primordial breath, into internal body and exhaling impure qi of
internal body externally, and is going to change the body becoming
a permanent existence that is homogeneous with heaven, earth and
universe in accordance with preparation of the circulation of internal
qi. Also, the method of neiguan-cunsi is a kind of Taoist art that, in
accordance with the imagination of tineishen*
(internal spirit) which
is an offshoot of celestial gods inside one's mind, internal spirit is in its
turn to cause mutual sympathy with celestial gods and is going to
convert the body becoming an homogeneous existence (immortals)
with gods. So, as seen in the Taoist classics like the Huangtingneijing-
jing*85 (Book of Inner Effulgences of the Yell ow Court), this internal
spirit and the Primordial breath are identical thing ultimately, and
in-take of the primordial breath is considered just involving in invig-
oration of internal spirit. The cognition to unification of internal spirit
and qi at the level of this Taoist art, where it is applicable to the
relation between dao and qi in the process of abstract theorization of
doctrine, is inferred that the moment started to exist after the defini-
tion of "dao is qt' had been appeared.
In chapter 6 of Fa Lin's the Bianzhenlun [The Taisho Tripitaka.,
Vol. 52, pp. 537a], the Yangshengfuqijing*
(Book of Nourishing Life
and Ways of Breathing) is quoted
l and the theory of doaqi men-
tioned above is based on:
Dao is the primordial breath. If one keeps the primordial breath
one will unite with dao, if one unite with dao one will be able to
live forever.
This clearly a remarkable proposition. And in the rearward of this
proposition, the proposition of unification of dao, shen and qi is
obvious. Longevity or immortality is the superior quality that immor-
tals owed, so that its realization means a qualitative conversion from
*83 f*IUH:.It!.
*84 f*r*l:fill
8s jtlf!I*!:!Ui
*86 ~ n l l ~ f t
man to the existence of superior being. This kind of conversion makes
possible because it is considered that in man daoqi is taken as medium
and dao is inherent; and that his body is regarded as the microcosm, in
which possessed a complete replica of the celestial gods' world, is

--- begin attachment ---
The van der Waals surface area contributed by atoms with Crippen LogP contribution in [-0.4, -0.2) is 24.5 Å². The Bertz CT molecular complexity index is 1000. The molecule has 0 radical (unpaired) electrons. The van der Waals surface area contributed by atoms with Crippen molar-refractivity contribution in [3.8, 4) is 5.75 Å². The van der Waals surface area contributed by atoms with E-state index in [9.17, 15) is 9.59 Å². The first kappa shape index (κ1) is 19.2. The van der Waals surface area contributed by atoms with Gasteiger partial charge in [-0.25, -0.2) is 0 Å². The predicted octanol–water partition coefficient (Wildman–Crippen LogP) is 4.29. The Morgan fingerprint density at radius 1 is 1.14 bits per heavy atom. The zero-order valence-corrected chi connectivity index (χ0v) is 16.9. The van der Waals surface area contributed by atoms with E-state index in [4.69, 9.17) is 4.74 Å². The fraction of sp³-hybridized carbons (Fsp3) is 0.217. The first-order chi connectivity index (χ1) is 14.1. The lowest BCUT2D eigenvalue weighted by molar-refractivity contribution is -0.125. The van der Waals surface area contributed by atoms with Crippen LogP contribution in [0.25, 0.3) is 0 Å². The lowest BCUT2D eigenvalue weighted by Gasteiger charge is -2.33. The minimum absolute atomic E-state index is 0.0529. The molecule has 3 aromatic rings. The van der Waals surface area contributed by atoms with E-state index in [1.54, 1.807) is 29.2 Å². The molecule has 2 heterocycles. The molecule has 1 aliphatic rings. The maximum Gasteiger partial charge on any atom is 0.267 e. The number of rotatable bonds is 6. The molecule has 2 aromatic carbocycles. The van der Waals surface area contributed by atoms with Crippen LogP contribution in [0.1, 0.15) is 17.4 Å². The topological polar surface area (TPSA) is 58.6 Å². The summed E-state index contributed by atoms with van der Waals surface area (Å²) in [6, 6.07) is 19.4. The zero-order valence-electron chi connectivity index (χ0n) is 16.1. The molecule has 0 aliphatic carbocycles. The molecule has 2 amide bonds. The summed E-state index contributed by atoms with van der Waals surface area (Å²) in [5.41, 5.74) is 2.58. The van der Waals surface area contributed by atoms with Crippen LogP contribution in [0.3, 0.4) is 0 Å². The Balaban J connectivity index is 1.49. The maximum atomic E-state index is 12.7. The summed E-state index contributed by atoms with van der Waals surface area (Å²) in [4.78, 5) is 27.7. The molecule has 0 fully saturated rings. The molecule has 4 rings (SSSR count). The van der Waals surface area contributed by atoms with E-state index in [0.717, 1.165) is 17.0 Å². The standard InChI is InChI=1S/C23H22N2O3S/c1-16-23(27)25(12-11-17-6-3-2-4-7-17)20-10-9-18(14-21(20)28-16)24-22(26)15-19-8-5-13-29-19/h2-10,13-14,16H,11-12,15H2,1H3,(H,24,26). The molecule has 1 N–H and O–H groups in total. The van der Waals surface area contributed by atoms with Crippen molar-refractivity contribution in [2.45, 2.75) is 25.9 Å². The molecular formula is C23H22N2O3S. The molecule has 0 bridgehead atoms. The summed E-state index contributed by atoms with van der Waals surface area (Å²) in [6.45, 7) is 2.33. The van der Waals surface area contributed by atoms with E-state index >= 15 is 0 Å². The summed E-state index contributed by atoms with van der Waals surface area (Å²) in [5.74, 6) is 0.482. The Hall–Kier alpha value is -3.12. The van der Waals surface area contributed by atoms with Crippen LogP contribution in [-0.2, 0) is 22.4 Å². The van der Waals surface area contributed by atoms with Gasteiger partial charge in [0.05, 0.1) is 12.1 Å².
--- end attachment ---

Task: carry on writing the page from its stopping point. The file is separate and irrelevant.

brought forth. However, an inflow of impure qi followed in-take of
food, loss of spirit because of sexual intercourse etc. will lose purity of
the primordial breath for general vital activities in internal body; and
these make the internal spirit decline gradually and lead to die finally.
Therefore, keeping out of these situation through evasion of in-take of
cereals (pigu, *
abstaining from cereals) or avoidance of loss of spirit
due to sexual intercourse (sexual techniques), according to neiguan-
cunsi andfuqi-daoyin etc., to purify the primordial breath in internal
body and activate internal spirit so as to revive the original body as
microcosm, and further intend to assimilate the celestial gods. Beyond
such Taoist methods of cultivation, its theoretical foundation offered
is the theory of daoqi that expounds unification among dao, shen
and qi.
Recently, the similarity between Taoist way of neidan*
of inner cinnabar) is worth noticed. But beyond the method of inner
cinnabar, there is such theory of daoqi solemnly; it does not confine to
the disparity between method of inner cinnabar and Yoga, and is the
point that cannot be ignored as revealing the essential difference
between Chinese thought and Indian thought. In Taoist doctrine, it is
considered god and man is of existence of unification essentially; their
identity is ensured by the mechanism that belonged to the universal
immanence for the whole creation of the original one qi- that is the
primordial breath or daoqi.
1) The original Chinese text is as follows:

ff... B. B. B. B. B.
2) The original Chinese text is as follows:

3) About the relationship between the classical cosmogony in Han and Wei
Dynasties and the theory of daoqi, the subject matter has already been discussed